FIG. 8 discloses a preferred embodiment that utilizes a common part 22 and 22A (i.e., the obverse handle of FIGS. 4 and 5) on both sides of the blade 16. In this embodiment, these two parts, 22 and 22A, are exactly the same as can be seen by comparing the shapes of the obverse shank retainer 38 with a similar reverse shank retainer 38A. This makes fabrication simpler by having two of three parts being similar.
Blade and shank materials can be either high carbon steel, chrome resistant (CRES) steel, or titanium. The handles can be a combination of metal, plastic, and/or wood, with the retaining faces being a hard metal, e.g., steel, CRES, or titanium.
While a preferred embodiment of the invention has been disclosed, various modes of carrying out the principles disclosed herein are contemplated as being within the scope of the following claims. Therefore, it is understood that the scope of the invention is not to be limited except as otherwise set forth in the claims.
|Cited Patent||Filing date||Publication date||Applicant||Title|
|US235425 *||Jun 16, 1880||Dec 14, 1880||Scythe-snath|
|US1220858 *||Apr 30, 1915||Mar 27, 1917||Ernst Klepsch||Folding ax.|
|US1331204 *||May 26, 1919||Feb 17, 1920||Lay Oscar H||Combination-tool|
|US2280463 *||Jan 15, 1941||Apr 21, 1942||Williamson Eugene D||Combination tool|
|US2329424 *||May 27, 1941||Sep 14, 1943||Steiner Roy J||Folding ax|
|US2989100 *||Sep 29, 1960||Jun 20, 1961||Frank Helfrick||Collapsible hand axe|
|US3321783 *||Jun 30, 1965||May 30, 1967||James Ivan||Hatchet, hammer and knife combination|
|US3702501 *||Nov 20, 1968||Nov 14, 1972||Wood Barry Bertram||Split handle jack knife|
|US4106539 *||Apr 18, 1977||Aug 15, 1978||Petrich Walter R||Folding hatchet|
|US4730393 *||Jan 17, 1986||Mar 15, 1988||W.R. Case & Sons Cutlery Co.||Locking knife with movable scale|
|Citing Patent||Filing date||Publication date||Applicant||Title|
|US5782442 *||Jan 22, 1997||Jul 21, 1998||Black Diamond Equipment, Ltd.||Ice screw with foldable crank handle|
|US5887927 *||Oct 1, 1997||Mar 30, 1999||Southco, Inc.||Folding handle device|
|US6505799||Jan 4, 2002||Jan 14, 2003||Black Diamond Equipment, Ltd. Inc.||Ice screw with non-linear taper|
|US6944955||Aug 6, 2003||Sep 20, 2005||Black Diamond Equipment, Ltd. Inc.||Competition/leashless ice axe with adjustable grip|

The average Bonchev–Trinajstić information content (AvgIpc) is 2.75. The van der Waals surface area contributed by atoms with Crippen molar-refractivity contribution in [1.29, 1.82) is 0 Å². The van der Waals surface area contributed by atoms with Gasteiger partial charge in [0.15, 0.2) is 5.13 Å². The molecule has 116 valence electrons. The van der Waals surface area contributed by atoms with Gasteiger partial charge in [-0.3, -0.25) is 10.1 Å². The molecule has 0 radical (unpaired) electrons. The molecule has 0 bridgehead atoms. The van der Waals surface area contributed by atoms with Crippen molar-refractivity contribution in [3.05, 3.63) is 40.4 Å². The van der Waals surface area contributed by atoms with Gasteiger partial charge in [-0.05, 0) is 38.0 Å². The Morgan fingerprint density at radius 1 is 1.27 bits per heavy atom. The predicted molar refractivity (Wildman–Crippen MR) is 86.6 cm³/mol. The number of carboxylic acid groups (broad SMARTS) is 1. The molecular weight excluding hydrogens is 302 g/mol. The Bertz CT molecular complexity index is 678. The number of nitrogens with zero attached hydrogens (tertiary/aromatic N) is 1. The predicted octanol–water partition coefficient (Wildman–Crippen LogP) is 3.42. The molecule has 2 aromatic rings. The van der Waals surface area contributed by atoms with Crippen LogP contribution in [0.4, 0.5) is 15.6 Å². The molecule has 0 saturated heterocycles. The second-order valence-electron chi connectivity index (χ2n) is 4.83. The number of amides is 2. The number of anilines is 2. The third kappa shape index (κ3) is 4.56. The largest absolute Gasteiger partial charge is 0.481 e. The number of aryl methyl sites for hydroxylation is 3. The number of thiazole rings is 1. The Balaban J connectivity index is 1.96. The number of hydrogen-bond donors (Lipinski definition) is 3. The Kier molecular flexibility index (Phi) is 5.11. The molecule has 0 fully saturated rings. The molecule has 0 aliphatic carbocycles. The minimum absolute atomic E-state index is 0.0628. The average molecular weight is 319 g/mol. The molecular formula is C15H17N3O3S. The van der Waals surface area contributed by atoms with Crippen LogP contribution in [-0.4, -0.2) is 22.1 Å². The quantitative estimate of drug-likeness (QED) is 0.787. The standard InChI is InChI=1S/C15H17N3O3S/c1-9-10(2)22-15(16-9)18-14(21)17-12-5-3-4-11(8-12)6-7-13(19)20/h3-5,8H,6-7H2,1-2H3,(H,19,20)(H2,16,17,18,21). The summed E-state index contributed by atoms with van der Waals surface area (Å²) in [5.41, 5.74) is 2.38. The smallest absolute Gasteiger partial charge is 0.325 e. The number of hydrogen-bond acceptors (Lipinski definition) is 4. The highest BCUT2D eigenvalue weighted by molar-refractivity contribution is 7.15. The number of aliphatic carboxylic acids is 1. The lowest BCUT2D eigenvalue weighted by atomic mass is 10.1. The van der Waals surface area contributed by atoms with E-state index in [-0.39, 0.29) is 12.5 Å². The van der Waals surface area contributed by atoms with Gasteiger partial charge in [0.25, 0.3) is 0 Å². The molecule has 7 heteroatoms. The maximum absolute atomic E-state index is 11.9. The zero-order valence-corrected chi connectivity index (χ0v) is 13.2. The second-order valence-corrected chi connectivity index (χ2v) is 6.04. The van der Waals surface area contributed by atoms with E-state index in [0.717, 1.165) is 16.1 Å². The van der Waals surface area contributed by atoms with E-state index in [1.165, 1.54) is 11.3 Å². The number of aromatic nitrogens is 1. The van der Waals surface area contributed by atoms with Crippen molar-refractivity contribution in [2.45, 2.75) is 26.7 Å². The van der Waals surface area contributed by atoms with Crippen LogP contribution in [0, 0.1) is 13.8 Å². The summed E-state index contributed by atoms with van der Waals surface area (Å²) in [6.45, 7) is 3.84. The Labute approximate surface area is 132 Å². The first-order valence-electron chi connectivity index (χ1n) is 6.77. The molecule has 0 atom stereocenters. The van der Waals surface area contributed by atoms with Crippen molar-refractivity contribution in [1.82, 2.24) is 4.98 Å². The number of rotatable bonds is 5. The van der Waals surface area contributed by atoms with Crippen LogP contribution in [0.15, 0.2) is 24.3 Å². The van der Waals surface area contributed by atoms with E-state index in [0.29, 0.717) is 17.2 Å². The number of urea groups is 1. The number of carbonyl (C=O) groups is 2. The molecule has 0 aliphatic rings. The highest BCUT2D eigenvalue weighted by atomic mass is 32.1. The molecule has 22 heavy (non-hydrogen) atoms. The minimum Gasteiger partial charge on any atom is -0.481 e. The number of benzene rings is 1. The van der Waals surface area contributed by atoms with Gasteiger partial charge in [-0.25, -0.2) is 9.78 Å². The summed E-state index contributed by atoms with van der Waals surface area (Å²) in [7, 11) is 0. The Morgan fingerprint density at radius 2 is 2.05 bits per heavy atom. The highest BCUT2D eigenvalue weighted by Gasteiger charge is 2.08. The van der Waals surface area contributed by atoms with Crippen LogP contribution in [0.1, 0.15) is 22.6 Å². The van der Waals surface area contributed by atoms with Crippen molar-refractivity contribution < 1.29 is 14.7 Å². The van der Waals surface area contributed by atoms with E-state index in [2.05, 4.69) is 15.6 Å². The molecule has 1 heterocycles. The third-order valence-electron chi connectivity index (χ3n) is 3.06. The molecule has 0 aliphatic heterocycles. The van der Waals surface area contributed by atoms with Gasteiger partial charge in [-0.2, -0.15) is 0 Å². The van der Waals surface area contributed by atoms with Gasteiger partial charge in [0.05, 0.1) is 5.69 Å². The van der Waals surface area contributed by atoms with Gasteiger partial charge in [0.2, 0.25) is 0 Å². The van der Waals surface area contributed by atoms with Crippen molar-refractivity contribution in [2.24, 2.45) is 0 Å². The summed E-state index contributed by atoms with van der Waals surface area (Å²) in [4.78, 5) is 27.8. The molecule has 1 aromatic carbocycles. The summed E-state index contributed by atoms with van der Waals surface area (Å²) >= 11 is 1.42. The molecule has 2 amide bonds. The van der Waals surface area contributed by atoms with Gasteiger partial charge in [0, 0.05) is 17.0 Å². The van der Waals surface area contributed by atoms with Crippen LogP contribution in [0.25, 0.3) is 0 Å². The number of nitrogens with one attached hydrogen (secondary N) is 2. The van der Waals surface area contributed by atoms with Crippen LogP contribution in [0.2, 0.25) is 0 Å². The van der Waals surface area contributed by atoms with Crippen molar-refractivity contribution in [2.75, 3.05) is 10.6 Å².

|US7533469||Aug 2, 2006||May 19, 2009||Black Diamond Equipment, Ltd.||Competition/leashless ice axe with adjustable grip|
|US20050025580 *||Aug 1, 2003||Feb 3, 2005||Olympia Group, Inc.||Tamper with pivoting handle|
|US20050028387 *||Aug 6, 2003||Feb 10, 2005||Black Diamond Equipment, Ltd. Inc.||Competition/leashless ice axe with adjustable grip|
|US20060070248 *||Sep 20, 2005||Apr 6, 2006||Black Diamond Equipment, Ltd. Inc.||Competition/leashless ice axe with adjustable grip|
|US20070028462 *||Aug 2, 2006||Feb 8, 2007||Joseph Skrivan||Competition/leashless ice axe with adjustable grip|
|US20120167400 *||Dec 29, 2011||Jul 5, 2012||Antonio Codega||Adjustable axe|
|USD735550||Mar 12, 2013||Aug 4, 2015||Fiskars Brands, Inc.||Hatchet|
|USD766060||Jul 23, 2015||Sep 13, 2016||Fiskars Brands, Inc.||Hatchet|
|USD767965||Mar 8, 2013||Oct 4, 2016||Fiskars Brands, Inc.||Axe|
|WO2011142955A1||Apr 25, 2011||Nov 17, 2011||Eastman Kodak Company||Finisher for cutting or scoring a receiver|
|U.S. Classification||30/122, 30/308.1, 30/340, 30/309|
|International Classification||B26B23/00, A22B5/16, B25F1/00, B25G1/04, A22B3/10, B25G1/10|
|Cooperative Classification||B25G1/04, A22B3/10, B26B23/00, B25G1/10, B25F1/00, A22B5/168|
|European Classification||A22B5/16G, B25G1/10, A22B3/10, B25G1/04, B26B23/00, B25F1/00|
|Oct 10, 1997||FPAY||Fee payment|
Year of fee payment: 4
|Apr 9, 2002||REMI||Maintenance fee reminder mailed|
|May 9, 2002||SULP||Surcharge for late payment|
Year of fee payment: 7
|May 9, 2002||FPAY||Fee payment|
Year of fee payment: 8
|Apr 5, 2006||REMI||Maintenance fee reminder mailed|
|Sep 20, 2006||LAPS||Lapse for failure to pay maintenance fees|
|Nov 14, 2006||FP||Expired due to failure to pay maintenance fee|
Effective date: 20060920